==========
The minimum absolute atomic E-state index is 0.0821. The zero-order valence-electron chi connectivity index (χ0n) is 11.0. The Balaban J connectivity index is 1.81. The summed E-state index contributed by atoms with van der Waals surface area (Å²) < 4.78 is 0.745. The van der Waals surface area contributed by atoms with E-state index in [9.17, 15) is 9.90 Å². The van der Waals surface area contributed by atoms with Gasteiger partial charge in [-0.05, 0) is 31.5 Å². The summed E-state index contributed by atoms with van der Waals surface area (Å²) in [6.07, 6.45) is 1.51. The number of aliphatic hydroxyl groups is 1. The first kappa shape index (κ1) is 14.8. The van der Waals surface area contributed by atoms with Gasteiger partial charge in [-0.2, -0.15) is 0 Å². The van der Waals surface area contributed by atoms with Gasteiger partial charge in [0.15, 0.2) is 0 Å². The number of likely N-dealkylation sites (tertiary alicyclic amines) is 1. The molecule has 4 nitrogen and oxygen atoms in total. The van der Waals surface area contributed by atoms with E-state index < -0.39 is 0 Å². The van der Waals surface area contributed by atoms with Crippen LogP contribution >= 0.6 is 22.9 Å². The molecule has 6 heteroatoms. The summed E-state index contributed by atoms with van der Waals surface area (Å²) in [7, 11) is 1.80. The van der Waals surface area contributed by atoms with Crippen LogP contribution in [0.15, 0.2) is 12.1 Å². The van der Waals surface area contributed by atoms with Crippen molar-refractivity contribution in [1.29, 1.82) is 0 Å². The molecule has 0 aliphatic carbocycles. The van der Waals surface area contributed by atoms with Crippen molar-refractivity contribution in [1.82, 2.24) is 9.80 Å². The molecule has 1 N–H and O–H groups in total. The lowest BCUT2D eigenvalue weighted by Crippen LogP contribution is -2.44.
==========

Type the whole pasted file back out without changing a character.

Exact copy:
The minimum absolute atomic E-state index is 0.0821. The zero-order valence-electron chi connectivity index (χ0n) is 11.0. The Balaban J connectivity index is 1.81. The summed E-state index contributed by atoms with van der Waals surface area (Å²) < 4.78 is 0.745. The van der Waals surface area contributed by atoms with E-state index in [9.17, 15) is 9.90 Å². The van der Waals surface area contributed by atoms with Gasteiger partial charge in [-0.05, 0) is 31.5 Å². The summed E-state index contributed by atoms with van der Waals surface area (Å²) in [6.07, 6.45) is 1.51. The number of aliphatic hydroxyl groups is 1. The first kappa shape index (κ1) is 14.8. The van der Waals surface area contributed by atoms with Gasteiger partial charge in [-0.2, -0.15) is 0 Å². The van der Waals surface area contributed by atoms with Gasteiger partial charge in [0.15, 0.2) is 0 Å². The number of likely N-dealkylation sites (tertiary alicyclic amines) is 1. The molecule has 4 nitrogen and oxygen atoms in total. The van der Waals surface area contributed by atoms with E-state index < -0.39 is 0 Å². The van der Waals surface area contributed by atoms with Crippen LogP contribution >= 0.6 is 22.9 Å². The molecule has 6 heteroatoms. The summed E-state index contributed by atoms with van der Waals surface area (Å²) in [7, 11) is 1.80. The van der Waals surface area contributed by atoms with Crippen LogP contribution in [0.15, 0.2) is 12.1 Å². The van der Waals surface area contributed by atoms with Crippen molar-refractivity contribution in [1.29, 1.82) is 0 Å². The molecule has 0 aliphatic carbocycles. The van der Waals surface area contributed by atoms with Crippen molar-refractivity contribution in [1.82, 2.24) is 9.80 Å². The molecule has 1 N–H and O–H groups in total. The lowest BCUT2D eigenvalue weighted by Crippen LogP contribution is -2.44.